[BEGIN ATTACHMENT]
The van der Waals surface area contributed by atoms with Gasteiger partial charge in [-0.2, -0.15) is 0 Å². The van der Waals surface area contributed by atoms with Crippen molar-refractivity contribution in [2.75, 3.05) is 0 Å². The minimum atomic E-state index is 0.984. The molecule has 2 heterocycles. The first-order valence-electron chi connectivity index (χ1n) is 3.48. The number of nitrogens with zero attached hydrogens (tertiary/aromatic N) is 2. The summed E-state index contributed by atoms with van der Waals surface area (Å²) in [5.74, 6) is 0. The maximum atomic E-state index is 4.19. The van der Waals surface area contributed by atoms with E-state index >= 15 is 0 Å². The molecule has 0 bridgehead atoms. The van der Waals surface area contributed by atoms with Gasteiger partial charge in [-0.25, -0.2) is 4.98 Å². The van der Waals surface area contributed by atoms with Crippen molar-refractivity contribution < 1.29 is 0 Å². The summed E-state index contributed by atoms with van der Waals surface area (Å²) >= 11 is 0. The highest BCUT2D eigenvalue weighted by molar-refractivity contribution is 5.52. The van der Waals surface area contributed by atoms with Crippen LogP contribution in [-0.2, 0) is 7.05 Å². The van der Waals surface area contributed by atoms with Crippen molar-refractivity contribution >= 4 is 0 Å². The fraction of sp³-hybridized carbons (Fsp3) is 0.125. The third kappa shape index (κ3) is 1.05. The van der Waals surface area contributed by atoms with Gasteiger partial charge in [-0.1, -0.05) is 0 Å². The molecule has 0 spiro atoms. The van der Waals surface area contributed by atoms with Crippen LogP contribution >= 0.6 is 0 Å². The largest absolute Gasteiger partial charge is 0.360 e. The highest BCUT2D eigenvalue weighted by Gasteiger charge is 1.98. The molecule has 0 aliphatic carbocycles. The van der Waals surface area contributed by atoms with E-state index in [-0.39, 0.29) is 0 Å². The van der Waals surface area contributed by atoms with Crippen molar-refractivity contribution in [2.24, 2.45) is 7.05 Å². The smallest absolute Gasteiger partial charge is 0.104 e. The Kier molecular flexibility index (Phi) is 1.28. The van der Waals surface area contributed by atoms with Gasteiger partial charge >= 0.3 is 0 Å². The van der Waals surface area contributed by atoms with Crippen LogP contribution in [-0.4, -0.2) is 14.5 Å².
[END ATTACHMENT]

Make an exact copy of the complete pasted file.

The van der Waals surface area contributed by atoms with Gasteiger partial charge in [-0.2, -0.15) is 0 Å². The van der Waals surface area contributed by atoms with Crippen molar-refractivity contribution in [2.75, 3.05) is 0 Å². The minimum atomic E-state index is 0.984. The molecule has 2 heterocycles. The first-order valence-electron chi connectivity index (χ1n) is 3.48. The number of nitrogens with zero attached hydrogens (tertiary/aromatic N) is 2. The summed E-state index contributed by atoms with van der Waals surface area (Å²) in [5.74, 6) is 0. The maximum atomic E-state index is 4.19. The van der Waals surface area contributed by atoms with E-state index >= 15 is 0 Å². The molecule has 0 bridgehead atoms. The van der Waals surface area contributed by atoms with Gasteiger partial charge in [-0.25, -0.2) is 4.98 Å². The van der Waals surface area contributed by atoms with Crippen molar-refractivity contribution < 1.29 is 0 Å². The summed E-state index contributed by atoms with van der Waals surface area (Å²) >= 11 is 0. The highest BCUT2D eigenvalue weighted by molar-refractivity contribution is 5.52. The van der Waals surface area contributed by atoms with Crippen LogP contribution in [-0.2, 0) is 7.05 Å². The van der Waals surface area contributed by atoms with Crippen molar-refractivity contribution >= 4 is 0 Å². The fraction of sp³-hybridized carbons (Fsp3) is 0.125. The third kappa shape index (κ3) is 1.05. The van der Waals surface area contributed by atoms with Gasteiger partial charge in [-0.1, -0.05) is 0 Å². The molecule has 0 spiro atoms. The van der Waals surface area contributed by atoms with Crippen LogP contribution >= 0.6 is 0 Å². The largest absolute Gasteiger partial charge is 0.360 e. The highest BCUT2D eigenvalue weighted by Gasteiger charge is 1.98. The molecule has 0 aliphatic carbocycles. The van der Waals surface area contributed by atoms with E-state index in [-0.39, 0.29) is 0 Å². The van der Waals surface area contributed by atoms with Crippen molar-refractivity contribution in [2.24, 2.45) is 7.05 Å². The smallest absolute Gasteiger partial charge is 0.104 e. The Kier molecular flexibility index (Phi) is 1.28. The van der Waals surface area contributed by atoms with Gasteiger partial charge >= 0.3 is 0 Å². The van der Waals surface area contributed by atoms with Crippen LogP contribution in [-0.4, -0.2) is 14.5 Å².